Discount retailers are predicted to find the CEE market very attractive as evidence shows shoppers have favoured the ‘value for money’ approach these retailers provide, reveals a new report by Colliers.
Kevin Turpin, Regional Director of Research, CEE at Colliers explains: “Despite the ongoing pandemic a positive bounce in GDP has been seen. Yet the combination of the growth in inflation, and problems relating to the global supply chain, which add to the growing cost of products and resources, all contribute to the challenges faced by producers, retailers and ultimately, this passes on to the consumer. Due to the fact that the long-term impacts of the pandemic are still unknown, the growth in importance of smaller shopping centre formats and retail parks has strengthened. The multiple number of schemes under construction or in advanced stages of planning confirm this trend” he adds.
International and local developers continue their interest in retail parks
There are several developers investing in this market segment, such as Immofinanz, Saller, EDS RP, Trei Real Estate and Fidurock. The appetite from developers, investors and retailers for this type of asset can be considered strong. The stage of development of this market segment varies across CEE countries, but the segment of retail parks shows great potential for development.
Food and non-food discount retailers anchor retail parks
Discount retailers, both food and non-food, often play a crucial role in retail parks. Smaller retail parks are focused on the everyday shopper who visit them regularly, which is why food or non-food discount stores are typically the anchor tenants in the majority of such complexes. This trend applies to both the retail parks in main cities, as well as schemes in smaller towns. It is the result of the changing purchasing behaviour of CEE inhabitants. However, the growing interest in the location of stores within traditional shopping centres can be seen as well.
There are over 30 food discount chains in CEE-16. However, the distinction between discount grocery stores and supermarkets is becoming blurred. After the initial hard discount concept, selected grocery discounters started to shift their offering to compete with traditional supermarkets. At the same time, selected supermarkets are focusing on ‘lowest-price’ marketing and have also introduced their own-branded products. From the range of offer and the way products are presented in stores, the distinction between discount stores and supermarkets has been disappearing over the years.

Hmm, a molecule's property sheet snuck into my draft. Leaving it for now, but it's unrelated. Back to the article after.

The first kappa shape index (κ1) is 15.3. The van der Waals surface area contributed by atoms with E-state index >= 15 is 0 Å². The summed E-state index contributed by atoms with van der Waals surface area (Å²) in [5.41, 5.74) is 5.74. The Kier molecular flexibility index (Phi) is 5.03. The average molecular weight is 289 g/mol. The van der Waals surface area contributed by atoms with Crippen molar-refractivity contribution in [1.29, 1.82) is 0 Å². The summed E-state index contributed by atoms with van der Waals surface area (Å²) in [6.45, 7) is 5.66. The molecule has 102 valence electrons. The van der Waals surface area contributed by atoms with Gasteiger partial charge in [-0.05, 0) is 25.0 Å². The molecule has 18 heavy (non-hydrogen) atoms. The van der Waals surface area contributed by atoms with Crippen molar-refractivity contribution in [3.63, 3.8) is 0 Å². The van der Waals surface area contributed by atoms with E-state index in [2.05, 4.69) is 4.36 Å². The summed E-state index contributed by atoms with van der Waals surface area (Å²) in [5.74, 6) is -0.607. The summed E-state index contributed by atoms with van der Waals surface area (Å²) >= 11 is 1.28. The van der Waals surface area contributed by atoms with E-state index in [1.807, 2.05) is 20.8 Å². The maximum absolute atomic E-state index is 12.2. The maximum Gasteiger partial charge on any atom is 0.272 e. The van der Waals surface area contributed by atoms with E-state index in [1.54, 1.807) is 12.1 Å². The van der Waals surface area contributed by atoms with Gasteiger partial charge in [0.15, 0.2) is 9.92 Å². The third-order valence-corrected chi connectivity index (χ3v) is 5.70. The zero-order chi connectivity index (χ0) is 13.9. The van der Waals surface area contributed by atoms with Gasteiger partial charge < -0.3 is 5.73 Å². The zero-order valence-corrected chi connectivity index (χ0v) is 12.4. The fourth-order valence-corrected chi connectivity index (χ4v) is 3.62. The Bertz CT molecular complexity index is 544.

Retailer leaders in CEE
In terms of the number of stores in CEE-16, the leading retailer is Biedronka, owned by Portuguese Jeronimo Martins, with over 3,100 stores in Poland. Germany’s Schwarz Group-owned Lidl is second with over 2,000 stores. The largest grocery discount chain in the Ukraine, ATB, holds third place. Other than Lidl and Kaufland, other German chains active across the CEE region include Aldi, present in Poland as Aldi Nord and in Hungary as Aldi Süd, and Penny, present in the Czech Republic, Hungary and Romania. Between the beginning of 2020 and the end of H1 2021 over 1,350 food discount stores were opened across the CEE. It confirms that the region is still on the path of development and is able to absorb many new facilities.
Non-food discount chains in the CEE region
There are over 45 non-food discount chains in the CEE region. The largest in terms of store numbers is Pepco, followed by KiK, Avrora and Ostrov Chistoty. Pepco with almost 2,500 stores is present in 11 countries. Pepco Group is also the owner of brand Dealz with circa. 100 stores in Poland. The second-largest chain in CEE, KiK has almost 1,000 stores in 8 countries. These, in addition to Dutch brand Action, German brand TEDi, have decided to enter CEE markets through opening stores in retail parks. However, during their rapid growth, these chains are also looking for opportunities in traditional shopping centres.
“Smart shopping” trend
There remains a huge potential for discount stores. A good proportion of CEE consumers are often buying goods in different shops, depending on which one offers the most favourable conditions. This “smart-shopping” trend is preferable for discount retailers. In addition, discounters appear to have suffered less in comparison to traditional retailers. Often located in smaller schemes, with outdoor parking and individual entrances, discounters have experienced slightly less disruption brought about by the different regulations or customer concerns during the pandemic.
Key figures for 2021:
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